Ian Stewart's up-to-the-minute guide to the cosmos moves from the formation of the Earth and its Moon to the planets and asteroids of the solar system and from there out into the galaxy and the universe. He describes the architecture of space and time, dark matter and dark energy, how galaxies form, why stars implode, how everything began, and how it will end. He considers parallel universes, what forms extra-terrestrial life might take, and the likelihood of Earth being hit by an asteroid. Mathematics, Professor Stewart shows, has been the driving force in astronomy and cosmology since the ancient Babylonians. He describes how Kepler's work on planetary orbits led Newton to formulate his theory of gravity, and how two centuries later irregularities in the motion of Mars inspired Einstein's theory of general relativity. In crystal-clear terms he explains the fundamentals of gravity, spacetime, relativity and quantum theory, and shows how they all relate to each other. Eighty years ago the discovery that the universe is expanding led to the Big Bang theory of its origins. This in turn led cosmologists to posit features such as dark matter and dark energy. But does dark matter exist? Could another scientific revolution be on the way to challenge current scientific orthodoxy? These are among the questions Ian Stewart raises in his quest through the realms of astronomy and cosmology.
Combining philosophy, science, and literature, Mythic Worlds and the One You Can Believe In examines lingering misconceptions of world history as a continuing source of international tension. Awareness of the natural continuum, currently gauged at some 13.8 billion years overall, disarms sectarian zealotry and, in retrospect, explains some of the difficulties the literary and philosophical traditions have had in accommodating their beliefs to what undeniably exists. To this day, beliefs incompatible with natural history continue to intensify nationalism and support terrorist movements. As a work mainly in natural philosophy, this book uses the consensus natural continuum to critique the more prominent and durable misconceptions.
The bubbles were swirling all around me, massaging my body. As I luxuriated in this fantastic bath, I gasped realizing that those bubbles carried with them miniature galaxies bringing the entire Cosmos into my bathtub... Alfie is back. And so are George and other characters from the author’s previous book Einstein’s Enigma or Black Holes in My Bubble Bath. While the present book, Universe Unveiled - The Cosmos in My Bubble Bath, is completely independent, its storyline can be considered a sequel to the previous one. The scientific content spanning ancient world models to the most recent mysteries of cosmology is presented in an entirely nontechnical and descriptive style through the discussions between Alfie, the enlightened learner, and George, professor of astrophysics. Fantasies, based on these discussions that cover the scientific facts, are created by the magical bubble baths taken by Alfie. Universe Unveiled blends accurate science with philosophy, drama, humour, and fantasy to create an exciting cosmic journey that reads like a novel and educates as it entertains. “Spurred by a series of mind-bending discoveries, Man’s millennial love affair with the stars has now reached fever pitch. No one writing today is better positioned to evoke the romance and beauty of these cosmic discoveries than Vishveshwara. A leading expert in Einstein’s relativity theory, he brings a lyrical voice and a poetic sensibility to this joyful task. Universe Unveiled, a unique literary creation, transports readers into believing they can actually hear the music of the spheres.” Professor Robert Fuller, Former President, Oberlin College (USA) Author of Somebodies and Nobodies: Overcoming the Abuse of Rank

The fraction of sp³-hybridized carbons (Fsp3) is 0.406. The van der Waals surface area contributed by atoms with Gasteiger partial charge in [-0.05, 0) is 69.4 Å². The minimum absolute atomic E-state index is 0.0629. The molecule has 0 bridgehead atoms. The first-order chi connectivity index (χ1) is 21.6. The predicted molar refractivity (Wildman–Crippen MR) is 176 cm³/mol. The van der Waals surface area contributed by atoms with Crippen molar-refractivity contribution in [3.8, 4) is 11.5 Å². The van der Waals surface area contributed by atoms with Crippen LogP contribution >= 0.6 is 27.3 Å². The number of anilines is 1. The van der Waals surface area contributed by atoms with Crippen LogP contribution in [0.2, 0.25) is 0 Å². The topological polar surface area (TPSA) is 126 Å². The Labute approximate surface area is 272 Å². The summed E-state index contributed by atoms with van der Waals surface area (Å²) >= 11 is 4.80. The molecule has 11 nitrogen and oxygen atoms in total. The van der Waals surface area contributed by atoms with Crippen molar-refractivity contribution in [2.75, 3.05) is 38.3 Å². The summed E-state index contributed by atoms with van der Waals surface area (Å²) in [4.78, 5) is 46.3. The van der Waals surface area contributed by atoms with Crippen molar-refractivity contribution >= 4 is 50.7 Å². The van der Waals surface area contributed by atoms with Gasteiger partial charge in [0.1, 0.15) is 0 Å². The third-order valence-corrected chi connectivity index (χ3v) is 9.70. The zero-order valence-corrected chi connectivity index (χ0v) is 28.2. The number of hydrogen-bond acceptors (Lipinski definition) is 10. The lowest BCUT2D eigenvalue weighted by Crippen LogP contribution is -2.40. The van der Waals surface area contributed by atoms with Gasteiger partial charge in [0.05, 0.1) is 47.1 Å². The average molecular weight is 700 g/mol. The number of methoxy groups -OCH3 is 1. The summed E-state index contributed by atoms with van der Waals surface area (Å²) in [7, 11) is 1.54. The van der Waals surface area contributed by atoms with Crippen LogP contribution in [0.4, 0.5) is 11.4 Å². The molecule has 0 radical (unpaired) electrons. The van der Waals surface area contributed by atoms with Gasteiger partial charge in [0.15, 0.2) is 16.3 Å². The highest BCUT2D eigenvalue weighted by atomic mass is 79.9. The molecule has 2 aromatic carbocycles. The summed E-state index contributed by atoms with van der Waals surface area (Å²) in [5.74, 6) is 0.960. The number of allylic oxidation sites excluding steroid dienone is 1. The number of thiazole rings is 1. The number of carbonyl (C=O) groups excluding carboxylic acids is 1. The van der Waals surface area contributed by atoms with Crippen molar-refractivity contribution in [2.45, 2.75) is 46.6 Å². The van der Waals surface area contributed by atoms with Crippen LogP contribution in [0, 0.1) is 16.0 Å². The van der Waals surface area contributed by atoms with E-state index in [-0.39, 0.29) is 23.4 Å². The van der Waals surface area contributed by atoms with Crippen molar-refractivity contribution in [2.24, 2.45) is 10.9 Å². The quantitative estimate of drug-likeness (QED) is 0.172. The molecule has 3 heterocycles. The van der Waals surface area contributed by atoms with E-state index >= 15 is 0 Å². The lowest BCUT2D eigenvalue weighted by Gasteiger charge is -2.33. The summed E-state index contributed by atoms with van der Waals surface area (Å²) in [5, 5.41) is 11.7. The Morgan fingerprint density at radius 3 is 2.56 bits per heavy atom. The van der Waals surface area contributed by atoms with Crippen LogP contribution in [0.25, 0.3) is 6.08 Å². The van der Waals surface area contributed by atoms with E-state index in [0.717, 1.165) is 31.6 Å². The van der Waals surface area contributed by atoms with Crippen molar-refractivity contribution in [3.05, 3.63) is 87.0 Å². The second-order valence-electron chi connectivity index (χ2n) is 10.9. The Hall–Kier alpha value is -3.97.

Praise for A. K. Dewdney Yes, We Have No Neutrons "We need more books like this-especially if they're this much fun to read." -Wired "Dewdney manages to make this catalog of error entertaining as well as instructive; good medicine for both skeptics and true believers." -Kirkus Reviews "Written with wit and a touch of pathos-and sure to please science lovers." -Publishers Weekly 200% of Nothing "It is impossible to read this timely, important book without enjoyment and eye-opening enlightenment." -Martin Gardner "An entertaining, stinging expos?." -Publishers Weekly
This stress-free layperson's introduction to the intriguing world of numbers is designed to acquaint the general reader with the elegance and wonder of mathematics. Unlike the typical boot-camp experience of a high school or college calculus course, Jefferson Hane Weaver's approach is more like a relaxing and educational walking tour. Along the way, tour-guide Weaver points out, explains, and invites readers to sample some of the most interesting topics. Even the most math-phobic among us will be lulled into appreciation by Weaver's creative and disarming discussions of this supposedly formidable intellectual discipline. He covers all the basics: irrational and imaginary numbers, algebra, geometry, trigonometry, differential and integral calculus, the concepts of zero and infinity, vectors, set theory, chance and probability, and much more. In conclusion, he provides five fascinating historical profiles, reviewing the life and work of Copernicus, Descartes, Kepler, Galileo, and Newton. More than anyone else, these five geniuses were responsible for creating the mathematical foundations of the physical sciences, which continue to make possible extraordinary discoveries and technological achievements. This enjoyable volume gives readers a working knowledge of math's most important concepts, an appreciation of its elegant logical structure, and an understanding of its historical significance in creating our contemporary world.